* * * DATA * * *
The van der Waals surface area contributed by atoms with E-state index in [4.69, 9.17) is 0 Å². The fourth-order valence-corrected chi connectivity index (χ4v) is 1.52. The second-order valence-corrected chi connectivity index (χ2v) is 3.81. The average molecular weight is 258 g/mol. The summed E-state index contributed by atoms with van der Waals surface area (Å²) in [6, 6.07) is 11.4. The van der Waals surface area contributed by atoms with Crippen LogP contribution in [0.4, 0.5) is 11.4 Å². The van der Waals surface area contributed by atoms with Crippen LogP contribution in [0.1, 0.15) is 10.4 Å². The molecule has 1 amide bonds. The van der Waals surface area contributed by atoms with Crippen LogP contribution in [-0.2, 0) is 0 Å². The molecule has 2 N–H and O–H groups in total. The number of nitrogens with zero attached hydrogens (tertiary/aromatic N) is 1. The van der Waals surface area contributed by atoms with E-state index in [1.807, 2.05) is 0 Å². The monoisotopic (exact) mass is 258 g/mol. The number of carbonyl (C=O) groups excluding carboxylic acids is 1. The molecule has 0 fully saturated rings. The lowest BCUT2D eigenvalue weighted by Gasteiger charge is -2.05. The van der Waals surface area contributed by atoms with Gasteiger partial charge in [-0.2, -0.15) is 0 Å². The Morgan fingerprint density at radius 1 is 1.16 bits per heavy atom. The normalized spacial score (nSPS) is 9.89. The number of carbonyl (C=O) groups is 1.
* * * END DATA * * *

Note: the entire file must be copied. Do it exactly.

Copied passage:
The van der Waals surface area contributed by atoms with E-state index in [4.69, 9.17) is 0 Å². The fourth-order valence-corrected chi connectivity index (χ4v) is 1.52. The second-order valence-corrected chi connectivity index (χ2v) is 3.81. The average molecular weight is 258 g/mol. The summed E-state index contributed by atoms with van der Waals surface area (Å²) in [6, 6.07) is 11.4. The van der Waals surface area contributed by atoms with Crippen LogP contribution in [0.4, 0.5) is 11.4 Å². The van der Waals surface area contributed by atoms with Crippen LogP contribution in [0.1, 0.15) is 10.4 Å². The molecule has 1 amide bonds. The van der Waals surface area contributed by atoms with Crippen LogP contribution in [-0.2, 0) is 0 Å². The molecule has 2 N–H and O–H groups in total. The number of nitrogens with zero attached hydrogens (tertiary/aromatic N) is 1. The van der Waals surface area contributed by atoms with E-state index in [1.807, 2.05) is 0 Å². The monoisotopic (exact) mass is 258 g/mol. The number of carbonyl (C=O) groups excluding carboxylic acids is 1. The molecule has 0 fully saturated rings. The lowest BCUT2D eigenvalue weighted by Gasteiger charge is -2.05. The van der Waals surface area contributed by atoms with Gasteiger partial charge in [-0.2, -0.15) is 0 Å². The Morgan fingerprint density at radius 1 is 1.16 bits per heavy atom. The normalized spacial score (nSPS) is 9.89. The number of carbonyl (C=O) groups is 1.